As King County officials come to terms with voters’ rejection of Proposition 1’s regressive tax increases, they are moving ahead with their earlier threats to cut bus services in neighborhoods across the county. Less than a week after the election, County Executive Dow Constantine submitted his plans to impose service cuts.
King County leaders want to cut bus service, but that is not what people voted for when they defeated Proposition 1.
The organization behind the push for a $15 minimum wage in Seattle has announced it will begin collecting signatures to put a city charter amendment mandating the high wage on the ballot. The group, 15 Now, needs 30,957 signatures to qualify the measure for the November ballot.
"Already, according to the Global Footprint Network, if everyone were to suddenly consume as Americans do, we would need four more planets to provide the resources and absorb the wastes. Technological improvements alone will not change this; we need to consume less." - John de Graaf, Bellingham Herald.
When voters approved an ordinance requiring certain employers in the City of SeaTac to pay a $15 minimum wage last year, supporters celebrated the victory and vowed to build on the momentum. Seattle was quickly marked the next target, and city leaders eagerly jumped on the bandwagon, promising to increase the minimum wage for at least some workers in the city to $15.
We all want Washington state to be first in education, but not like this. Today Washington became the first state in the nation to lose its waiver under the No Child Left Behind Act.
U.S. Department of Education officials had long warned state leaders this would happen if the 2014 Legislature failed to include student performance on state standardized tests as one factor in teacher evaluations.
Washington State Insurance Commissioner Mike Kreidler is in the process of creating a new rule for health insurance companies selling policies in the state exchange. (Here) In an interesting turn of events, hospitals and insurance companies are lining up together to oppose the ruling, but for very different reasons.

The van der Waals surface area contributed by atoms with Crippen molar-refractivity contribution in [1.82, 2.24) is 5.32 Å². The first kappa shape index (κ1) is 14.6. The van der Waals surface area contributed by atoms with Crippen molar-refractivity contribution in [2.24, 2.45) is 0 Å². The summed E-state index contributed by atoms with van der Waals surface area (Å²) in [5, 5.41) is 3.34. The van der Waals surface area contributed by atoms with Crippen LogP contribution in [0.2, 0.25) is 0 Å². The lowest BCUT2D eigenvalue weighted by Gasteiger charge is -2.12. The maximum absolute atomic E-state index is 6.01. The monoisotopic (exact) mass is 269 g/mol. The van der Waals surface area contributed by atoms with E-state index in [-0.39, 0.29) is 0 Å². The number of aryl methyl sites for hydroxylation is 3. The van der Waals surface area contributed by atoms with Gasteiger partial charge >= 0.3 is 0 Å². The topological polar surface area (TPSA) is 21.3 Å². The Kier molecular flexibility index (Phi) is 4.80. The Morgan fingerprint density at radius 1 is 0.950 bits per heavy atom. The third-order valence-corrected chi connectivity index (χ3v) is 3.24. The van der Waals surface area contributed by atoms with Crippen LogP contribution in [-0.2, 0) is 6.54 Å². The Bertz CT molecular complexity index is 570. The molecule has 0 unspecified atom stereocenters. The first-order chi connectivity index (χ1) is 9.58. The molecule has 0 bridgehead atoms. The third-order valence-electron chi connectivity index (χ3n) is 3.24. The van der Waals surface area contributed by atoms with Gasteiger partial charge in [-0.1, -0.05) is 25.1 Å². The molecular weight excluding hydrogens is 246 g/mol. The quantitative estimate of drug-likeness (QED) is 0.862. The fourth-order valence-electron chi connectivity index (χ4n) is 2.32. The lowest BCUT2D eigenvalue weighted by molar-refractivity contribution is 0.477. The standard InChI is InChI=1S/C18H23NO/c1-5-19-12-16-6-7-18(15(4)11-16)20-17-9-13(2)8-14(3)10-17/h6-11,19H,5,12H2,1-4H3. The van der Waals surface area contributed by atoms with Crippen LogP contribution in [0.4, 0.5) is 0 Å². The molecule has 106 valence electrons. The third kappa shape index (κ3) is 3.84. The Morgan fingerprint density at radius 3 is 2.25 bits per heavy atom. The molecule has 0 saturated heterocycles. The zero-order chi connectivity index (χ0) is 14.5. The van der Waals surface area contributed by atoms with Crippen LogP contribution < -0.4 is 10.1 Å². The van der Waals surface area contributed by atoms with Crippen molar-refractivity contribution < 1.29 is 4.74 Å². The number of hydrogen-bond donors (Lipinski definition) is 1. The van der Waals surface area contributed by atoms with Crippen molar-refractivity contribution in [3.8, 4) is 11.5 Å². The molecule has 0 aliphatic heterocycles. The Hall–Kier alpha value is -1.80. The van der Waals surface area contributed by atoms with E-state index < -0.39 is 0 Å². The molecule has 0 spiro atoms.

Seattle – Yesterday the people of King County soundly rejected increasing regressive taxes to provide more money to Metro transit, but that does not mean they want to cut bus services in local communities, as County leaders are threatening.
For several months now, King County Executive Dow Constantine, Councilmember Larry Phillips and other county leaders have told the public they will cut neighborhood bus routes if they do not receive more revenue from regressive taxes. King County officials say that without the new regressive taxes, they plan to cut 550,000 hours of bus service in many neighborhoods. Their planned cuts would fall hardest in many low-income neighborhoods across the county.
According to Crosscut, the state may be on the hook for $17.6 million due to the labor dispute that shut the tunnel project down for about a month. Last year, unions argued over four dirt hauling jobs that resulted in picket lines even though the Project Labor Agreement assured there would be no labor unrest.
In January, the state Supreme Court handed down a new order in the 2012 McCleary case that reads almost like a line-by-line budget, as I wrote here. This 2014 order represents a significant shift in approach compared with the court’s original McCleary decision, which held that the Legislature had not fully funded education.
A new report ranking the economic competitiveness in the 50 states shows that while Washington’s economic performance over the past ten years (2002-2012) has been better than most states, the future looks grim.
Starbucks CEO Howard Schultz recently warned an increase in the minimum wage could result in a reduction in the company’s famously generous employee benefits. Schultz argues minimum wages should take into consideration the “total compensation” an employee receives, which in the case of Starbucks employees includes full health coverage, free food, bus passes, 401K, education assistance, stock rewards, bonuses and more—even for part-time workers.